(European here, working for a large consumer electronics company. I’ve also worked at a lot of different companies in the financial industry in the past, which tend to be more conservative.)
Yeah, most of the examples given in the OP are at the rather mundane end of the “alternative lifestyle” spectrum.
Being gay? Not an issue at all at most companies, here in the Netherlands. Being visibly transsexual may be more tricky, especially during the interview process or if you have a job which requires a lot of contact with external parties. Being into polyamory or hardcore BDSM could be an issue, but only if you bring it up in conversations more often than needed.
Vegan? Not an issue. Indeed, some co-workers may get obnoxious about it at lunchtime, but it won’t affect your career prospects if you’re a competent and generally easy-to-work-with person. Badgering your co-workers about their food habits is not going to be appreciated, of course.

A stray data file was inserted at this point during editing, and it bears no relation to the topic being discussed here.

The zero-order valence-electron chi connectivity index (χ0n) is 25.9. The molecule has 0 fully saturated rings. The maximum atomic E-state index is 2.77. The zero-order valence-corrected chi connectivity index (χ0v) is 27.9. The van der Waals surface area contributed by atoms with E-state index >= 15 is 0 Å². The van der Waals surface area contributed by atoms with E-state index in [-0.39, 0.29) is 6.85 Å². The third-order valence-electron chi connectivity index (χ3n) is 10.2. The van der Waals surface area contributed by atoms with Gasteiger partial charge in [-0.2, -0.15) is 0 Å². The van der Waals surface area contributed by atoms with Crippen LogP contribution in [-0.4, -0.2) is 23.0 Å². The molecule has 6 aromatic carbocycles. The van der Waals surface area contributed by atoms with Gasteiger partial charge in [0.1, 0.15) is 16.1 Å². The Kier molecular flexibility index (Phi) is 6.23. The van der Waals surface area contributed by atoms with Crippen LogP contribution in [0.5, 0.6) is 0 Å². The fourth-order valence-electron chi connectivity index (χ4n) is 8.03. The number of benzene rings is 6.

Drug user? Mmm, depends on the company. Doing some soft drugs in the week-end, many companies here in the Netherlands won’t mind, but I would avoid mentioning it too often. Hard drugs, probably better keep your habits to yourself, although I know of at least one example of a guy being very open about his fondness for all kinds of interesting neurochemicals, working as a laboratory assistant at a pharmaceutics manufacturer.
Playing in a rock band? I never thought of that as an alternative lifestyle; it’s just another hobby, isn’t it? As long as you do it in your spare time, why would anybody care?
Now, let’s talk about real alternative lifestyles. Having lots of tattoos and body modifications in places which aren’t easily covered by a business suit? Yes, that will affect your chances at passing an interview, and it will definitely hamper your chances of being promoted to middle management or above. Belonging to some fringe religion which requires you to wear special clothes and observe highly visual rituals during work-hours? Could get you assigned the “too high maintenance” label.